“The engineers at BT and our partners at Timeline are brilliant. They’ve been working on remote solutions for a while for sustainability reasons, but those plans were accelerated very, very quickly to make it work,” explained Brown.

“What it meant was that the usual gallery of people working on a TV production was spread around into their homes by using technical solutions to make that happen.”

“I think the best way to describe it is extreme because it hadn’t been done before and it ended up with us being able to make 36 hours of MotoGP programming across 11 weeks, which we otherwise wouldn’t have been able to do.”

The channel started off with whittling down MotoGP’s classic races over five weeks, with the 2009 Catalunya battle between Yamaha riders Valentino Rossi and Jorge Lorenzo crowned The Greatest Race. Following the initial five episodes was another series of episodes looking at MotoGP’s Greatest Years.

BT Sport MotoGP - Triumph Studio 1.png
Suzi Perry and Neil Hodgson on hand at BT’s main studio location in the Triumph building…

Fans engaged with both programming strands, each generating social media traffic in the process for BT, helping to fill the racing void for motorcycling fans around the country, all done remotely, and with no obvious teething issues from the outset, which Brown says is a “testament to all working on the production,” despite the scale of change involved.

“For all of us, it was a big change to how we’ve done things previously. The presenters had to build and set the kit up themselves remotely, engineering their own television studio essentially! Everybody has had to adapt, and I think with coronavirus, we’ve all had to do different things to get the show up and running,” Brown said.

“It was a very different kind of programme because we were generating the content rather than reacting to it, and there were fewer people working on it. It was a way of using what we know is fantastic archive, but to put a modern spin on it, encouraging viewer engagement. At the time, there was no sport on the television, there was nothing for people to talk about.”

The return of present-day sport
Fast-forward, and MotoGP returns this weekend, however social distancing regulations remain. Having perfected remote broadcasting during lockdown, BT are continuing down that path, for the moment at least, but with the experience from lockdown now in their back pocket.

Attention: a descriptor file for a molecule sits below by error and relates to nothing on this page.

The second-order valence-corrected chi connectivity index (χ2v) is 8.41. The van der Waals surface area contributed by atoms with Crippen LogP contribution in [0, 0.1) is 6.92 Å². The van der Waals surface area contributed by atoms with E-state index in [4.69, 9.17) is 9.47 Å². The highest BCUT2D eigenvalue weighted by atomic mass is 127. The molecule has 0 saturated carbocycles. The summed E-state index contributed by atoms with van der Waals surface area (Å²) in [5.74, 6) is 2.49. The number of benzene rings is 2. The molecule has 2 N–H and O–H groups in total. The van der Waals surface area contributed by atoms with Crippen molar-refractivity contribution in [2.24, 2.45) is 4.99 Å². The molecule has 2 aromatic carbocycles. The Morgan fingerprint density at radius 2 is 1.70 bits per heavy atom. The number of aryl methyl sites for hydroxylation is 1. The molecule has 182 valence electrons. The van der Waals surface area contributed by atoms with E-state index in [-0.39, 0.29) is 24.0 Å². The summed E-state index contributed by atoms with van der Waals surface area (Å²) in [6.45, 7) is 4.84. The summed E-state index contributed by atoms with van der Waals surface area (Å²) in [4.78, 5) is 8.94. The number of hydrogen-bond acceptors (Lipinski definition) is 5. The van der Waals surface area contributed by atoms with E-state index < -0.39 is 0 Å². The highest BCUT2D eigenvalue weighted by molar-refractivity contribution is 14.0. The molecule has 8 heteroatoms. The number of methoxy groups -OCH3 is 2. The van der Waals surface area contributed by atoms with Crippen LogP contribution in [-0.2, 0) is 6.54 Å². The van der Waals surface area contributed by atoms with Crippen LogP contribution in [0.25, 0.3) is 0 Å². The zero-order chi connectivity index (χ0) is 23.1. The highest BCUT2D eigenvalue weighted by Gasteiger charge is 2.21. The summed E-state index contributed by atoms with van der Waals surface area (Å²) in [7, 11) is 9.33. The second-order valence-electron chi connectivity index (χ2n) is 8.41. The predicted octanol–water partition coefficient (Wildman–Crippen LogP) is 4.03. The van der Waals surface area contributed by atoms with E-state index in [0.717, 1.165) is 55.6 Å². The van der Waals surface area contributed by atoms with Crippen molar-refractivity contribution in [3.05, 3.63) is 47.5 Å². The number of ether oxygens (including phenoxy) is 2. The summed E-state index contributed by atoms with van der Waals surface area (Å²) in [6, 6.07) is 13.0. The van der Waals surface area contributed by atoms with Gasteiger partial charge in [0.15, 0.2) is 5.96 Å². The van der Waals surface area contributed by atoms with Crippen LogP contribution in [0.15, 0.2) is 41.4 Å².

Although the BT’s presentation team of Suzi Perry, Gavin Emmett, Keith Huewen, Michael Laverty, and Neil Hodgson are presenting the coverage from Triumph’s Hinckley base, the production aspect of the coverage continues to be remote.

Triumph is a relevant base for BT Sport’s MotoGP coverage, given their involvement with MotoGP as Moto2’s core engine supplier.

A skeleton crew will be present in Hinckley, three people will be based at Timeline’s production facility in London, with nine people working from home.

“The learning that we were able to do over the 11 weeks of those two series’ has stood us in good stead for this because we were able to use this remote setup,” Brown tells me.

“We couldn’t put the nine people who are working from home in a gallery because there wouldn’t be a gallery big enough to cater for social distancing. We’re trying to make it as close as possible to our normal production, but without putting anybody’s safety at risk.”

“The main thing is, we all want to make programming, we all want to see sport back again, but the overriding thing has to be that we keep people safe.”

Safety is key for BT, and to that effect the crew will be in different places across Triumph’s base, with the touch pad located in a different area of the building compared to the main socially distanced set. Floor markings identify which direction the presentation team must walk in throughout the weekend.

Similarly, Perspex screens will separate the four commentary booths, with each desk two meters long, allowing for BT to continue their usual policy of rotating their commentary team with each session.

“It’s all been set up so they don’t share lip mics, they won’t have the same talkback keys, they won’t have the same computer screens, all of those things have been carefully considered,” explains Brown, who himself will be based down in London for the duration of the weekend.

“The Perspex screen though means that they will still be able to see each other and obviously because the interaction between the commentators is quite crucial, we felt that was an important thing to be able to do.”

Only one of the pundits will be with Perry in the main studio area, and similarly only one person will be directing the touch screen at any given time.

Brown praises Dorna co-operation